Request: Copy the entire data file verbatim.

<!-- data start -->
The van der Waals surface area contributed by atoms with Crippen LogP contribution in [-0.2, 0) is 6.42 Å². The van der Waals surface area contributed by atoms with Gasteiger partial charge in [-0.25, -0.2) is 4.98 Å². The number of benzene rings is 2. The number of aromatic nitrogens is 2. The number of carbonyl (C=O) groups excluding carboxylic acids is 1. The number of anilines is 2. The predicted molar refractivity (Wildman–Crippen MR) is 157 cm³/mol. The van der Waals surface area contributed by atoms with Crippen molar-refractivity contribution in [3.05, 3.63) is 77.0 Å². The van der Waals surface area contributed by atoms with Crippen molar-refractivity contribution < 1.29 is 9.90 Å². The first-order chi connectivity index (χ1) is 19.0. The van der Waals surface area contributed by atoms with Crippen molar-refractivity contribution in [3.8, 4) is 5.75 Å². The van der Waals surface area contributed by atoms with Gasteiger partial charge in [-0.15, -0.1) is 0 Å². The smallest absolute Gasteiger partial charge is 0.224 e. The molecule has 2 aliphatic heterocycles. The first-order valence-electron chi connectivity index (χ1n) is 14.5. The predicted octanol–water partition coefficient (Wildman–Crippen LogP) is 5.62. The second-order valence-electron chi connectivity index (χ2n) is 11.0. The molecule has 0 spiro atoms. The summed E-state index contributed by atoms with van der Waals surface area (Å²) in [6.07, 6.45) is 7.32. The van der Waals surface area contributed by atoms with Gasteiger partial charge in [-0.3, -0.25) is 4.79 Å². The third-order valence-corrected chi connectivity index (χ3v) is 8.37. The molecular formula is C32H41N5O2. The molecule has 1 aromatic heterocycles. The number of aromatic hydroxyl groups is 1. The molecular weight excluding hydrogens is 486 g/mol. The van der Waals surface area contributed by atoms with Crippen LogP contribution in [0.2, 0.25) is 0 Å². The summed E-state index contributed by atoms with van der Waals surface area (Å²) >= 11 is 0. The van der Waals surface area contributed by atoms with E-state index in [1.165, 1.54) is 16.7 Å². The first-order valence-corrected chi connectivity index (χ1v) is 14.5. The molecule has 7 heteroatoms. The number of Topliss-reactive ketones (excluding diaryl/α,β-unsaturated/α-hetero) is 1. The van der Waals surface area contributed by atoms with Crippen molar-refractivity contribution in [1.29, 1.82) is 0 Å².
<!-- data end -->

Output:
The van der Waals surface area contributed by atoms with Crippen LogP contribution in [-0.2, 0) is 6.42 Å². The van der Waals surface area contributed by atoms with Gasteiger partial charge in [-0.25, -0.2) is 4.98 Å². The number of benzene rings is 2. The number of aromatic nitrogens is 2. The number of carbonyl (C=O) groups excluding carboxylic acids is 1. The number of anilines is 2. The predicted molar refractivity (Wildman–Crippen MR) is 157 cm³/mol. The van der Waals surface area contributed by atoms with Crippen molar-refractivity contribution in [3.05, 3.63) is 77.0 Å². The van der Waals surface area contributed by atoms with Crippen molar-refractivity contribution < 1.29 is 9.90 Å². The first-order chi connectivity index (χ1) is 19.0. The van der Waals surface area contributed by atoms with Crippen molar-refractivity contribution in [3.8, 4) is 5.75 Å². The van der Waals surface area contributed by atoms with Gasteiger partial charge in [-0.15, -0.1) is 0 Å². The smallest absolute Gasteiger partial charge is 0.224 e. The molecule has 2 aliphatic heterocycles. The first-order valence-electron chi connectivity index (χ1n) is 14.5. The predicted octanol–water partition coefficient (Wildman–Crippen LogP) is 5.62. The second-order valence-electron chi connectivity index (χ2n) is 11.0. The molecule has 0 spiro atoms. The summed E-state index contributed by atoms with van der Waals surface area (Å²) in [6.07, 6.45) is 7.32. The van der Waals surface area contributed by atoms with Gasteiger partial charge in [-0.3, -0.25) is 4.79 Å². The third-order valence-corrected chi connectivity index (χ3v) is 8.37. The molecular formula is C32H41N5O2. The molecule has 1 aromatic heterocycles. The number of aromatic hydroxyl groups is 1. The molecular weight excluding hydrogens is 486 g/mol. The van der Waals surface area contributed by atoms with Crippen LogP contribution in [0.2, 0.25) is 0 Å². The summed E-state index contributed by atoms with van der Waals surface area (Å²) >= 11 is 0. The van der Waals surface area contributed by atoms with E-state index in [1.165, 1.54) is 16.7 Å². The first-order valence-corrected chi connectivity index (χ1v) is 14.5. The molecule has 7 heteroatoms. The number of Topliss-reactive ketones (excluding diaryl/α,β-unsaturated/α-hetero) is 1. The van der Waals surface area contributed by atoms with Crippen molar-refractivity contribution in [1.29, 1.82) is 0 Å².